Jewish groups hailing court ruling against the Mount Davidson cross

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Jewish groups are hailing this week's federal appeals court ruling that the cross atop San Francisco's publicly owned Mount Davidson violates the separation of church and state.

"What it says is that the city cannot be a party to advocates on behalf of one religion even if this religion happens to be the religion of most of the people in the city," said Fred Blum, the attorney representing the American Jewish Congress, a plaintiff in the case.

The AJCongress, American Civil Liberties Union, Americans United for the Separation of Church and State and private citizens of various faiths joined in 1990 to sue the city and county of San Francisco and the county Recreation and Park Commission. The Anti-Defamation League filed a friend-of-the-court brief.

Plaintiffs claimed the presence of the 103-foot concrete cross on city-owned land violates the federal and state constitutional separation of church and state and demanded the city either sell the property to private owners or remove the symbol.

The city, however, argued that the cross is a San Francisco landmark akin to the Golden Gate Bridge, popular with people of all faiths. There is no evidence a "reasonable observer" would view it as an endorsement of Christianity, the city said.

That argument irked some of the Jewish plaintiffs.

"The worst part of the city argument was that the cross represented San Francisco," Blum said. "What it told me is I cannot be a San Franciscan, because a Latin cross could never represent me."

This week, a three-judge appeals court panel overturned a 1992 district court ruling in favor of the city, agreeing with the plaintiffs that the religious content of the cross cannot be denied and that its presence violated the state's no-preference clause.

"The Mount Davidson cross carries great religious significance," Judge Diarmuid O'Scannlain wrote for the court. "Indeed, to suggest otherwise would be demean this powerful religious symbol."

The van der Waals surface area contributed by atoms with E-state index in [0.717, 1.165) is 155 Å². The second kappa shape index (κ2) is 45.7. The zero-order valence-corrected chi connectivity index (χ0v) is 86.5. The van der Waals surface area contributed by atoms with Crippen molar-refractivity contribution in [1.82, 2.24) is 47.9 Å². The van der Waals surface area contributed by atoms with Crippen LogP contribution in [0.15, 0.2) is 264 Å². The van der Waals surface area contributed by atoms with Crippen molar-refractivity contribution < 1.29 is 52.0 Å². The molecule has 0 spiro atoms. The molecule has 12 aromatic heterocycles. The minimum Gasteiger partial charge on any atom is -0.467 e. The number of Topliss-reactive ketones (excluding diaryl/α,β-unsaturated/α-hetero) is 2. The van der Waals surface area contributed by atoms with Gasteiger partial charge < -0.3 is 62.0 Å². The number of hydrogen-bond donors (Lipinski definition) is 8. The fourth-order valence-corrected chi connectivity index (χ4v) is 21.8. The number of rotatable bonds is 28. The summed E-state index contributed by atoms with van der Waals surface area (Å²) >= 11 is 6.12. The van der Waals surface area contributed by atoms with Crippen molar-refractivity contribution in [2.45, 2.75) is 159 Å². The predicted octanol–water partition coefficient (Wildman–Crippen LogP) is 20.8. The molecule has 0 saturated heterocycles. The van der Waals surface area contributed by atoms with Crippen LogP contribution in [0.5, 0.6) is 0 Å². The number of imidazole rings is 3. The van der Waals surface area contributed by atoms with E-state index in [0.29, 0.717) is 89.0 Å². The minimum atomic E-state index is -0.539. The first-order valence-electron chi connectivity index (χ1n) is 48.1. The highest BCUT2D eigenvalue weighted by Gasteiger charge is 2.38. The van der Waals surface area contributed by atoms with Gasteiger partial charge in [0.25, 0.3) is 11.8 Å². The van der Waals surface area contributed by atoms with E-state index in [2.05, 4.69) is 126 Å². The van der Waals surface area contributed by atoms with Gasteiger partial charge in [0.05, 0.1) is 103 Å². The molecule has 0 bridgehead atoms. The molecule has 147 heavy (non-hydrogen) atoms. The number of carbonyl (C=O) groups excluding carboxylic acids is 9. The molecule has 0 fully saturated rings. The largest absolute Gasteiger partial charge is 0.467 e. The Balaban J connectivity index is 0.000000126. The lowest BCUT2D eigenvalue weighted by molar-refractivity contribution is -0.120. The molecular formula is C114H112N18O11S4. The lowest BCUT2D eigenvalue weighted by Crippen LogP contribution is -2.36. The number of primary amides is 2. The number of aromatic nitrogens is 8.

In deeming city ownership of the cross unconstitutional, the court also cited the absence of other religious symbols near the cross and the cross' lack of historical significance.

"The cross does not become imbued with the mountain's history merely because it was erected upon it," the court's argument reads. "Mount Davidson will retain its historical significance with or without a cross atop it."

The free-standing cross has stood atop Mount Davidson above West Portal since 1934, when it was purchased with taxpayer money. The symbol got a highly visible introduction when President Franklin Delano Roosevelt pressed a gold telegraph key in Washington, D.C., sending an electrical impulse that turned on floodlights at its base.

Illumination of the cross ended during the energy crisis of the 1970s and it has not been lit since. In the 1980s, threatened lawsuits stopped efforts to revive that tradition during religious holidays.

Today a copper box inside the foundation of the cross contains news clippings, phone books, Bibles, two rocks from the Garden of Gethsemane and a jug of Jordan River water.

At this point, the fate of the cross remains unclear. The city has said it plans to ask a full 9th Circuit Court of Appeals to review the case and then, if necessary, to take the case to the Supreme Court.

Since such an appeal process could take months, or even years, to complete, it is likely to be some time before the city is forced to take any concrete steps to sell or remove the cross.

Nonetheless, those opposed to city ownership of the symbol are taking time to stop and bask in what they see as a major victory.

"We're gratified that the court upheld the principal of the separation of church and state," said Barbara Bergen, ADL's regional director.

"We consider it fundamental to the protection of both majority and minority rights."

Leslie Katz
Leslie Katz

Leslie Katz is the former culture editor at CNET and a former J. staff writer. Follow her on Twitter @lesatnews.